When a photo of plus-sized model Nyome Nicholas-Williams were repeatedly deleted and blocked on Instagram earlier this year, it prompted a very necessary conversation about beauty standards and racial bias on the platform. The #IWantToSeeNyome campaign was born and quickly gained support, forcing Instagram to listen. On Oct. 25, The Observer revealed that the social platform and its parent company Facebook will finally change their nudity policy to be more inclusive.
Alongside campaigner Gina Martin, who worked tirelessly to criminalise upskirting in 2018, and photographer Alexandra Cameron, Nicholas-Williams has made Instagram and Facebook listen. The social media outlets have said they will look into their nudity policy "more closely," having acknowledged that Nicholas-Williams' posts were intended to "demonstrate self-love and self-acceptance," and not pornography.
"As we looked into this more closely, we realised it was an instance where our policy on breast squeezing wasn’t being correctly applied," an Instagram spokesperson said to the Guardian. "Hearing Nyome’s feedback helped us understand where this policy was falling short, and how we could refine it.”
“This is a huge step and I am glad a dialogue has now been opened,” said Nicholas-Williams about Instagram's U-turn. “I want to ensure that I am respected and allowed to use spaces like Instagram, as many other creators do, without the worry of being censored and silenced.”
Back in August, the photo-sharing platform was accused of censoring Nicholas-Williams after a portrait – shot by Alexandra Cameron, featuring the model topless, with her eyes closed, and wrapping an arm around her breasts – was repeatedly taken down. “Millions of pictures of very naked, skinny white women can be found on Instagram every day,” Nicholas-Williams told the Guardian at the time, “but a fat Black woman celebrating her body is banned? It was shocking to me. I feel like I’m being silenced.”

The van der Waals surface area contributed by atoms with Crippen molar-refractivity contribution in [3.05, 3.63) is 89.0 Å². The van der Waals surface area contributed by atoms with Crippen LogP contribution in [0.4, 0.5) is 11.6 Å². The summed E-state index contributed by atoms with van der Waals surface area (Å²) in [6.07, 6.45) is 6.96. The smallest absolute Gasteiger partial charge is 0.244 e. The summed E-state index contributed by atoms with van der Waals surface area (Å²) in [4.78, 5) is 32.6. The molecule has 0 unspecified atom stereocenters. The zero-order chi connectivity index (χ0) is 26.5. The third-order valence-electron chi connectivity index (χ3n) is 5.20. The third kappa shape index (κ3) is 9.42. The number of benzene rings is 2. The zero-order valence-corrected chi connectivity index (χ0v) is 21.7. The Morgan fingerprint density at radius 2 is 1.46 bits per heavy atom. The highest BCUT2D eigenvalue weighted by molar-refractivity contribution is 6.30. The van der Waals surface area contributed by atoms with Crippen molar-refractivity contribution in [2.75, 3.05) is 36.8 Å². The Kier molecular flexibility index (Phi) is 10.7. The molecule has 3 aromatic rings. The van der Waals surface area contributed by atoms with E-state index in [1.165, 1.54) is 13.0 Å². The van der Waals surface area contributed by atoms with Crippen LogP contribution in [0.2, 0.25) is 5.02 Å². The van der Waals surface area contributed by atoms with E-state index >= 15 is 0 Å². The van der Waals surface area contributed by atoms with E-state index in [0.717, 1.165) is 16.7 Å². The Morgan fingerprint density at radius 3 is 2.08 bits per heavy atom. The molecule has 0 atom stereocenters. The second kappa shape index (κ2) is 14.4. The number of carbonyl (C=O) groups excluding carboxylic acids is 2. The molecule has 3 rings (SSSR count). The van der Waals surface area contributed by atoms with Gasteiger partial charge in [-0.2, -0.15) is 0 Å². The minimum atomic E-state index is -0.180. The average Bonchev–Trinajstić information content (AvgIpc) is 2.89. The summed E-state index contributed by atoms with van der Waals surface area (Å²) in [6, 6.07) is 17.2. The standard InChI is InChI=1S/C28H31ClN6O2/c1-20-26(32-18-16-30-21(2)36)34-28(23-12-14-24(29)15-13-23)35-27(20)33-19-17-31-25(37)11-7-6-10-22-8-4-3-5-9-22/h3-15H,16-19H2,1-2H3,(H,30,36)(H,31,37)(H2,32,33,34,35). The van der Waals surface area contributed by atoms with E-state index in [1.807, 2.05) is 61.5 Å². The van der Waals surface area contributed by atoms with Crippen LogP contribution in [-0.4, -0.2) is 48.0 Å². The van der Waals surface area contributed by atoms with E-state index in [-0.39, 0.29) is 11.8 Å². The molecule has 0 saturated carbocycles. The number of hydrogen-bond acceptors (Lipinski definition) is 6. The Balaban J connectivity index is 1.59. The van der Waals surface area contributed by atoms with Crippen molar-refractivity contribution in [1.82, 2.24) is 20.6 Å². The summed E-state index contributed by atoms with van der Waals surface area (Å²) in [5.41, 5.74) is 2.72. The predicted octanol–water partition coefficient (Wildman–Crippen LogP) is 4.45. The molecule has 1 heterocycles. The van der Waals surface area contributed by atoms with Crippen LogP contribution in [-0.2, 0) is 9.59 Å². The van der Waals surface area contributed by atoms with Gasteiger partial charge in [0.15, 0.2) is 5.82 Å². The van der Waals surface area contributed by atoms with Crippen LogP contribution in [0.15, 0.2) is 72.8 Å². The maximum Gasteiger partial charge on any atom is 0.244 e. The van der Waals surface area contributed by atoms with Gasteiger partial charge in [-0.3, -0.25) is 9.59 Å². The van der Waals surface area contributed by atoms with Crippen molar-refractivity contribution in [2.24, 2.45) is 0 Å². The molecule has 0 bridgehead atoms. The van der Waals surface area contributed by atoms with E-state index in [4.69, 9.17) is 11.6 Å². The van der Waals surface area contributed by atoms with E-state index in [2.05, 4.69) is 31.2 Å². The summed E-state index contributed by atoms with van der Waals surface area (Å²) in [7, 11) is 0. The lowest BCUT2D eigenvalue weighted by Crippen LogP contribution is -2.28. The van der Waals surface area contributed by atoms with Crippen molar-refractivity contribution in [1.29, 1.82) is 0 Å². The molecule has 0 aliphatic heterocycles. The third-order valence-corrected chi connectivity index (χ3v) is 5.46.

The controversy that followed caused fans and fellow content creators – including blogger and author Stephanie Yeboah – to protest and post pictures of the model en masse. At the time, Instagram denied Nicholas-Williams had been racially discriminated against, citing its former policy on “boob squeezing” as the reason behind the image's removal.
The new policy on nudity will apply across Instagram and Facebook and come into effect from Oct. 28. According to ABC, it will mean "mean pictures where people are hugging, cupping or holding their breasts will be allowed, and if there are issues raised, Instagram will allow the content to stay up while it is being reviewed."
"There's still a lot of work to be done," wrote Nicholas-Williams on a celebratory post. "There is of course a huge racial imbalance in the algorithm that still exists as white bodies are promoted and don't have to worry about censorship of their posts but Black bodies still have to justify presence on the platform...But when we put our minds to it, we can achieve literally anything!"